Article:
Ever since we as people have depended on machines to do our dirty work, there has always been a call to keep them maintained. A sure fire way to damage your equipment is the lack of maintenance and service interruption. To put it in perspective, normally we are used to tuning up our motor vehicles with frequent checkups, fluids and filters. As usual, parts will lose their integrity over time and fluids will break down and be used up. A part slips some here or wears unevenly there, and soon enough the engine is out of sync. It’s no different for a standby generator. They are powered by internal combustion engines and like cars, they need maintenance. Keep standby generators prepared for power outages by conducting maintenance on schedule. Make sure to look over your owners manual and be totally sure that the unit will not start while you are executing your maintenance
The engine is lubricated by oil. Most standby generators will shut down to avoid damage if there is inadequate oil to lubricate the engine. While the standby generator is in operation it will receive signals to the generators controller if oil pressure is below than the appropriate level. At this time, the controller will deactivate the generator. Every month, be sure to check the level of oil and top up as required. During prolonged operation, check the oil regularly. Change the oil and oil filter as needed by the maintenance schedule―as much as every 100 hours of operation for some standby generators. Always use the correct viscosity oil specified for the temperature range of the generator’s operating environment.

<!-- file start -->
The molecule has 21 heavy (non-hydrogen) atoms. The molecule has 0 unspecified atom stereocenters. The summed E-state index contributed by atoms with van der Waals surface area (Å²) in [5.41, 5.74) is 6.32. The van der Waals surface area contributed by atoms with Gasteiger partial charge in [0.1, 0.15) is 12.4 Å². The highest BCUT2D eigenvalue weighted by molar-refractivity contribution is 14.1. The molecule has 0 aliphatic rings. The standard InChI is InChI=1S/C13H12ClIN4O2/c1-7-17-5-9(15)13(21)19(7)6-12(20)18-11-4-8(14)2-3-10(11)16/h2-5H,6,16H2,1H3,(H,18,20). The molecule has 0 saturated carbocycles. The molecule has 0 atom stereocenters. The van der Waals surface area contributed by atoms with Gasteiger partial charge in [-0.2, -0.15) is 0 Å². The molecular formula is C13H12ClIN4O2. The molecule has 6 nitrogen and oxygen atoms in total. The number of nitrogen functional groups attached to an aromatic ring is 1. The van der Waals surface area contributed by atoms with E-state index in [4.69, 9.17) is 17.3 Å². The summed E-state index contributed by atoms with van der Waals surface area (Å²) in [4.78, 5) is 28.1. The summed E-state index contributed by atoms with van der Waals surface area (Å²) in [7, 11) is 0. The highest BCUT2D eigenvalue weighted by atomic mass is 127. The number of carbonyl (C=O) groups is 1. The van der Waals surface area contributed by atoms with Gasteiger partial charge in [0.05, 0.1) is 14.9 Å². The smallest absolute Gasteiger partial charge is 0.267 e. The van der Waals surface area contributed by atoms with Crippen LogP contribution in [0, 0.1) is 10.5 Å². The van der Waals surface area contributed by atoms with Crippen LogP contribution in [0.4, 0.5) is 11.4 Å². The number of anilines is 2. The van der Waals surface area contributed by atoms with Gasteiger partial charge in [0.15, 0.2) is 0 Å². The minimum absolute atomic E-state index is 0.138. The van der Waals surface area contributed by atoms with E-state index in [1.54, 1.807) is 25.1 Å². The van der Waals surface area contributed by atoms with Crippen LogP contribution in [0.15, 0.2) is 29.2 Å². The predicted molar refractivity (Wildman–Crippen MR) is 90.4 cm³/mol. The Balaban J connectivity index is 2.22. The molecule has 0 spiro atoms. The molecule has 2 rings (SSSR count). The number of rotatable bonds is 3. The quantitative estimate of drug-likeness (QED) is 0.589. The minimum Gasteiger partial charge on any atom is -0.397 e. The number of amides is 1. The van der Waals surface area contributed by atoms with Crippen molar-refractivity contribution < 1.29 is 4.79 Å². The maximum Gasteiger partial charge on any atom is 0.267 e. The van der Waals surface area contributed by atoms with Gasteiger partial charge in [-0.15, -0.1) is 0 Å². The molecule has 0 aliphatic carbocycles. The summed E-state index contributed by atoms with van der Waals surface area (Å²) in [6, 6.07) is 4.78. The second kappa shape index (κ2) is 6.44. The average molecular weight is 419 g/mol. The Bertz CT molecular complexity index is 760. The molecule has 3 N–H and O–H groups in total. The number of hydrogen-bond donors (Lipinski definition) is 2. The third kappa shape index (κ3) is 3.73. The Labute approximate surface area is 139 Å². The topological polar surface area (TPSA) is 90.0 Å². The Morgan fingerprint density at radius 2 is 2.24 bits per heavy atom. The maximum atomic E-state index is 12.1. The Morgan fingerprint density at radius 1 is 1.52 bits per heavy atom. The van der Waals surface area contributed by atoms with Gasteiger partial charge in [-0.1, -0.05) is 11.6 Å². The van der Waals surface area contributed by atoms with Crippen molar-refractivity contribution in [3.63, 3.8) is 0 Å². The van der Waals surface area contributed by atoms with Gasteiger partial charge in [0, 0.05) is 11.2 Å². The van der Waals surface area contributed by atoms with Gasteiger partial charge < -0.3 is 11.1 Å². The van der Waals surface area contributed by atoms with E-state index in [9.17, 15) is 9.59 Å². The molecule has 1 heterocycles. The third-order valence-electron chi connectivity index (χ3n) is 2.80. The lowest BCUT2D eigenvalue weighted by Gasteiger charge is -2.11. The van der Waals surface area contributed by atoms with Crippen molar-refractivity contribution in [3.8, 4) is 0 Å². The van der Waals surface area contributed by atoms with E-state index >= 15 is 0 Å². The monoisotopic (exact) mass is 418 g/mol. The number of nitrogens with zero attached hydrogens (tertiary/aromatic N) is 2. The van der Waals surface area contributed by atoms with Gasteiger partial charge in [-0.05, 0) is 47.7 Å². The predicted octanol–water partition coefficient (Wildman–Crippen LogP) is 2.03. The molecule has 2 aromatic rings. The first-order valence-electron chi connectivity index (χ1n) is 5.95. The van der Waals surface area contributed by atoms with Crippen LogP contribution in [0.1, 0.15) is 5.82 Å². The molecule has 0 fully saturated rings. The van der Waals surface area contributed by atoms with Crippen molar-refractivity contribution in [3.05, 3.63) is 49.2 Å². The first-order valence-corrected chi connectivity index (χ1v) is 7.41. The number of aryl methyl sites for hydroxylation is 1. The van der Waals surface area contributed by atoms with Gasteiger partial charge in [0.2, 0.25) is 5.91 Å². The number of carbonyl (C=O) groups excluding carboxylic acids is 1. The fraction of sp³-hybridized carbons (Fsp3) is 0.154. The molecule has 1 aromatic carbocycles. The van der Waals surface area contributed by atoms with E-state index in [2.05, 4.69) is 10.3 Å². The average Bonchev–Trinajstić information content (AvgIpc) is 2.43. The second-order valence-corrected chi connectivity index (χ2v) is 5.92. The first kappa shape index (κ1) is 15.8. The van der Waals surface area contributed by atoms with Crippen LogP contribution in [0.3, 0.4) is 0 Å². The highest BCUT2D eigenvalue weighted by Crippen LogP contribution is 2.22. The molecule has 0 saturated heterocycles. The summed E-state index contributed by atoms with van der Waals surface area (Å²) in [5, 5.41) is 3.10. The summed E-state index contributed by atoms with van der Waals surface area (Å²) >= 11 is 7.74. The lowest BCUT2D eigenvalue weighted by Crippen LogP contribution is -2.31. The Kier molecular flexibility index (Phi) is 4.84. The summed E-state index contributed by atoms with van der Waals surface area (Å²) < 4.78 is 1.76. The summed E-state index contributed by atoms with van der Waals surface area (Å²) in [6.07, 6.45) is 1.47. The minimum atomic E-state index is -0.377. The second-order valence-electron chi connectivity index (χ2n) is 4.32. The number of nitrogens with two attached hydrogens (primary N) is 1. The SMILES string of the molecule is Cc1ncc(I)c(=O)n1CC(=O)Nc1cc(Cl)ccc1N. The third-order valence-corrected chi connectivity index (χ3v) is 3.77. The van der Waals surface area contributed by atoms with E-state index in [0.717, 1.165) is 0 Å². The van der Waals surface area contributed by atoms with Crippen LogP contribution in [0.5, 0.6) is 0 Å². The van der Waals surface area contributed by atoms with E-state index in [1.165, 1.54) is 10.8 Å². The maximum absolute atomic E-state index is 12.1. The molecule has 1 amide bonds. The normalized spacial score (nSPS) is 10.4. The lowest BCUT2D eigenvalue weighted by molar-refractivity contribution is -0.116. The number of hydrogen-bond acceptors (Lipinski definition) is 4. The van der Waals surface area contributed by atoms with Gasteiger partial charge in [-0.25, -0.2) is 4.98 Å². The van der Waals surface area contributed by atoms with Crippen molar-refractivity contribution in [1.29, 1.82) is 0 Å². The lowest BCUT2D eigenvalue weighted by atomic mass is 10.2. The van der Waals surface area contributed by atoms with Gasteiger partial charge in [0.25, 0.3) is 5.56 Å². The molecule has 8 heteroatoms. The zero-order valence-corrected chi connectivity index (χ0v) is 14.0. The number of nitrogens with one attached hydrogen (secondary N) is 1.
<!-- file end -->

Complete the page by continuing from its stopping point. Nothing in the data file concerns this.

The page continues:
Air-cooled generators have cooling vents that guide air over the engine while it is operating. Keeping these vents clear of any debris or obstruction is most vital to allow the engine to breathe. Be sure that no leaves, grass or any other debris is blocking any cooling vents or air intakes . Make sure that doors, lids, and sides are closed and locked. Examine the cooling system on liquid-cooled generators for correct coolant levels and top off the coolant as necessary. Make sure there are no loose clamps or any leaking hoses. Any parts that have endured obvious damage make sure you replace as soon as possible. Adjust the coolant as necessary according to the maintenance schedule found in the owner’s manual. Examine the fan belt on liquid-cooled standby generators for cracks, wear, and signs of impending failure. Always be sure to replace a belt before it malfunctions and breaks as this can lead to additional damage to the unit.
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